Monthly Market Wrap: November Stumbled To A Close But 2021YTD Still Looks Good
Investors were optimistic when November trading opened. October had just produced the best monthly returns in a year.
Interest rates were still low, even if the Federal Reserve was starting to warn that it was time to get ready for "normalized" rates—a polite way of saying interest rates would rise next year. Employment was growing with jobless claims falling and wages moving higher.
Excitement accelerated as the major averages kept closing at new highs. The NASDAQ 100 Index was up as much as 4.6% for the month on Nov. 19.
But mid-month, inflation worries—centered around rising gasoline prices, higher food prices, skyrocketing housing costs—began to weigh on stocks. Then, suddenly, this past Friday, after news of a new, possibly vaccine-resistant COVID-19 variant, Omicron, emerged, the bottom appeared to fall out of the market.
Ongoing Omicron Worries; Faster Tightening On Tap
Equities slumped again on Tuesday to finish out the month.
That occurred in part after the Financial Times, on Monday, was told by Moderna (NASDAQ: MRNA ) CEO Stéphane Bancel that existing immunizations may not be as effective against the Omicron variant as they have been against other strains. Investors rapidly retreated back to risk-off positions after fears had briefly subsided during Monday trading.
Perhaps a bigger market catalyst however, was Fed Chairman Jerome Powell, who pointedly told the Senate Banking Committee on Tuesday that the Fed wanted to rein in inflation and would start the clock ticking toward a first-rate hike earlier than expected.
As a result, yesterday saw another nasty bout of selling. When markets closed to finish out November, the selling had wiped out monthly gains for the Dow Jones Industrial Average and the S&P 500 and substantially trimmed returns for the NASDAQ Composite and NASDAQ 100.
Nonetheless, barring a December disaster, stocks are poised for a strong 2021 performance. The S&P 500 is up 21.6% year-to-date. The Dow has gained 12.7%, and the NASDAQ is higher by 20.6%. The NASDAQ 100 is up 25.2%.
The selling pressure since Friday reflected the following unknowns:
1. How dangerous the variant might actually be and whether existing vaccines would continue to be strong enough protection. Investor jitters were visible via cruise-line stocks, airlines and other travel related names.
Even entertainment giant Disney (NYSE: DIS ) got hit. Shares of the entertainment giant finished Tuesday down 2% to $144.90 after hitting a 52-week low of $143.11.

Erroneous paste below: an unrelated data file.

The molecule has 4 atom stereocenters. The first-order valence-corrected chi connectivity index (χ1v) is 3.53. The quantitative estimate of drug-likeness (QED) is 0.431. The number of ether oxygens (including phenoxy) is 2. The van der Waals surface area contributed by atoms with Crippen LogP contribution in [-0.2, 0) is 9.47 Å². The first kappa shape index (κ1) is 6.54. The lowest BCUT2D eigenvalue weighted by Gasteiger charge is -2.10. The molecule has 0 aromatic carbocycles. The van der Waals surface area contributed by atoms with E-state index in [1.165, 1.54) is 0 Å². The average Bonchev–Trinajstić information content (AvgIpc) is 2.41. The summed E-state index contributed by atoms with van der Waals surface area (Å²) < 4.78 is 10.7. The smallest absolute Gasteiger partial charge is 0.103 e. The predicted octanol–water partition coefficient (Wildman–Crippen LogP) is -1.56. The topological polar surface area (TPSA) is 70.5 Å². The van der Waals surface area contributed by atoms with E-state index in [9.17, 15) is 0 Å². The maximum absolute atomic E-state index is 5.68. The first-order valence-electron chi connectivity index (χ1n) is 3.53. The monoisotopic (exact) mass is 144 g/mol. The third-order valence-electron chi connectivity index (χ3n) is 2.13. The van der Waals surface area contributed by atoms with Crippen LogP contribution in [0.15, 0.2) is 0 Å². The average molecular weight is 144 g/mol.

2. When exactly and how is the Fed going to make its move to beat down inflation?
The short answer to the central bank question: Powell told a Senate hearing Tuesday—shocking markets in the process—that maybe the economy is too hot. So, the Fed will first stop buying bonds to help support the economy, the Fed chair said. The process, known as tapering, is scheduled to end this coming spring.
Once the Fed stops buying bonds, the Central Bank will then start to raise rates. How soon afterward and how high rates may go is not clear. Wall Street doesn't see huge rate increases because that could derail everything.
For the record, the benchmark 10-year Treasury note closed at 1.477% on Tuesday, well off its Mar. 30 peak of 1.766%.
Powell's very deliberate comments should not have surprised. He had said after the Fed's early November meeting that the central bank was going to get out of pumping billions of dollars a month into the economy.
Post-Powell's testimony on Tuesday it was hard to find a rising stock. Apple (NASDAQ: AAPL ) was the top Dow stock on the day. Merck (NYSE: MRK ) had a small gain. But energy and financial stocks were the day's weak performers and sectors.
Energy shares fell because crude sagged. The story for the month was no better, with West Texas Intermediate falling 21% to $66.18 per 42-gallon barrel during the month, surprising traders who had speculated oil could hit $90 a barrel or more. (Still, retail gasoline held steady at $3.39 a gallon, according to AAA's Daily Fuel Gauge Report.)
Many other commodities were lower too, including cotton , down 7.3%. But coffee jumped 13.9% to $2.324 a pound.
Even Bitcoin was hit by the November sell-off, peaking at $68,925 on Nov.10 and falling 17.1% over the rest of the month to $57,144.